Friday, June 22nd, 2007 at 6:40 pm in Uncategorized.
Nineteen-year-old Edith Delgado, acquitted June 14 of felony vehicular manslaughter charges in the deaths of the prince and princess of Tonga and their driver, spent a scant four days out of jail before defense attorney Randy Moore drove her to his San Jose office and staged a tearful press conference (shown here).
Though there were plenty of heartfelt revelations provided by Delgado to warm the cockles (such as, “If I had the chance to switch places with those people, then I would,”) something that the young woman said – accused by prosecutors of racing another vehicle moments prior to the crash, while weaving in and out of traffic between 85 and 100 mph – got us to wondering.
“I’m still scared,” she said. “I don’t even want to think about driving for some time.”
The Insider knows that, legally, any pimply 13-year-old or, for that matter, anyone with a license revoked as a result of DUI charges is free to think about driving as much as they want to. But can they drive – like, legally? We think not.
So, what about Delgado? Now that she’s out of jail, might we be seeing her whizzing past us on Highway 101 anytime soon?
We turned to the district attorney’s office for answers and found, much to our surprise, that our county’s prosecutors lacked a ready answer.
So, we called up the Department of Motor Vehicles (the secret media phone number means that we’re not subject to the same electronic phone labyrinth as the rest of you) and here’s what we learned: Delgado’s license was revoked by the DMV on Sept. 27 _ interestingly enough, some two months after she was thrown in the slammer and nearly a week after a San Mateo County Superior Court judge ruled that there was sufficient evidence to try the young woman on three counts of felony vehicular manslaughter with gross negligence.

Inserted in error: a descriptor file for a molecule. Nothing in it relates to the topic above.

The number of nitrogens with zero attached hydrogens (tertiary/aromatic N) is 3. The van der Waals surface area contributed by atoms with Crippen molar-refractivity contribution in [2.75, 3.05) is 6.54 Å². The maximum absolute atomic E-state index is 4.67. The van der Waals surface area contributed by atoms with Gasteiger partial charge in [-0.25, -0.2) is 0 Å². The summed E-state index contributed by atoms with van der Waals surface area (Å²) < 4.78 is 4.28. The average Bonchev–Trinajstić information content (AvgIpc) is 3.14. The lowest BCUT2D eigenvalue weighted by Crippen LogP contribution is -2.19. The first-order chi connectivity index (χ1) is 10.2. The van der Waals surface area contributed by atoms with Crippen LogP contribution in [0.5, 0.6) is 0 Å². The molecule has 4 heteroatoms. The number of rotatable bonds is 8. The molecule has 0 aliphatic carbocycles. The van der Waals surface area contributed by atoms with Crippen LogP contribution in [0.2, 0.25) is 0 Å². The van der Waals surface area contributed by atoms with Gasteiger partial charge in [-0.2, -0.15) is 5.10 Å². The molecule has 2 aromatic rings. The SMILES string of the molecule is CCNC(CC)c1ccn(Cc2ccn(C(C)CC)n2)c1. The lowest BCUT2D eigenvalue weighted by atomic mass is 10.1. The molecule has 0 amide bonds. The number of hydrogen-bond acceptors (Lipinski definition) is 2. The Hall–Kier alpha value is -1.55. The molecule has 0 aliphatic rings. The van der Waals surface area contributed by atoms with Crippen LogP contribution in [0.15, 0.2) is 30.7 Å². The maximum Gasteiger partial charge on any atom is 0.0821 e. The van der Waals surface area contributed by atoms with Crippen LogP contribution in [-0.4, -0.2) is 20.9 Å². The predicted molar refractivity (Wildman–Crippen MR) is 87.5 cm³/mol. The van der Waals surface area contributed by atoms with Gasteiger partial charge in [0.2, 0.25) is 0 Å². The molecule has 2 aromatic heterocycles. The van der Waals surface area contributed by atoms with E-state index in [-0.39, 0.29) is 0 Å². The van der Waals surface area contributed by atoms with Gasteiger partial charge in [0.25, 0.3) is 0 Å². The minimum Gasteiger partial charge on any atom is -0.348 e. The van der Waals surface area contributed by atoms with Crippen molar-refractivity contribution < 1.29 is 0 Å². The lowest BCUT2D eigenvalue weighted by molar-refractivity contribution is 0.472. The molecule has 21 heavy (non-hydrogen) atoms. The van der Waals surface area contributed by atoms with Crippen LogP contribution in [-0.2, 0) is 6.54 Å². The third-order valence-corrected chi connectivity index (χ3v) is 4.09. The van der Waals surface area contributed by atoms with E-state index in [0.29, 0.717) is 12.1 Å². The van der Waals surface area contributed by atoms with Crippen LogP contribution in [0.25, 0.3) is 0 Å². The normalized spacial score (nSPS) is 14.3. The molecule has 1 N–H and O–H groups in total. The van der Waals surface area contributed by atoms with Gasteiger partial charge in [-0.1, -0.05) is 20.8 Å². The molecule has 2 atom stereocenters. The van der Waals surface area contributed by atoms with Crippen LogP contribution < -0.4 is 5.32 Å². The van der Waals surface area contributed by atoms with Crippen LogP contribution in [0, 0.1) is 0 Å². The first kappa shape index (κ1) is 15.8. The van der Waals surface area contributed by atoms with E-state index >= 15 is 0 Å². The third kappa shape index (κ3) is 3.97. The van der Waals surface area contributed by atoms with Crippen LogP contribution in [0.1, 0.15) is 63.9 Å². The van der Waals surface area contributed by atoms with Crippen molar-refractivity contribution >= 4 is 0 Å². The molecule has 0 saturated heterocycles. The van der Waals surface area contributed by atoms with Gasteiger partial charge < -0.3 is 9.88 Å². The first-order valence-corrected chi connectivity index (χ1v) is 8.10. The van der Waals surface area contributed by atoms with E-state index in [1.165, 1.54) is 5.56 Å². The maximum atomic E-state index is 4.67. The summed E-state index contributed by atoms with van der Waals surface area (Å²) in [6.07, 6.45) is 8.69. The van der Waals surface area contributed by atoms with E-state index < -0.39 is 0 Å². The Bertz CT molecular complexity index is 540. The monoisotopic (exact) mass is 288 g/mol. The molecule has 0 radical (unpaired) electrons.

“The license was revoked regardless of the outcome in the criminal proceedings,” said DMV spokesman Armando Botello. “The DMV has the power to revoke or suspend licenses on its own administrative power.”
More interesting still, Delgado’s three convictions of misdemeanor manslaughter, under Penal Code 192 (c) 2, did not require that the DMV take any action whatsoever to either suspend or revoke her license.
In fact, if the DMV had not decided to revoke Delgado’s license, on grounds of “negligent operator/violation of traffic law,” she could have, theoretically, driven to her press conference.
Since the DMV decided to revoke her license, she will be eligible to meet with the department’s Driver Safety Branch within one year and apply for reinstatement of her license.
If Delgado decides to drive before her the DMV reinstates her license, then she would be eligible for five to six months in jail and a fine of $300 to $1,000. The accident will stay on her record for seven years – one year less than the eight years which she could have spent in prison if the jury convicted her of felony vehicular manslaughter with gross negligence.
Rest assured, Delgado will not be chauffeuring herself to her Aug. 24 sentencing.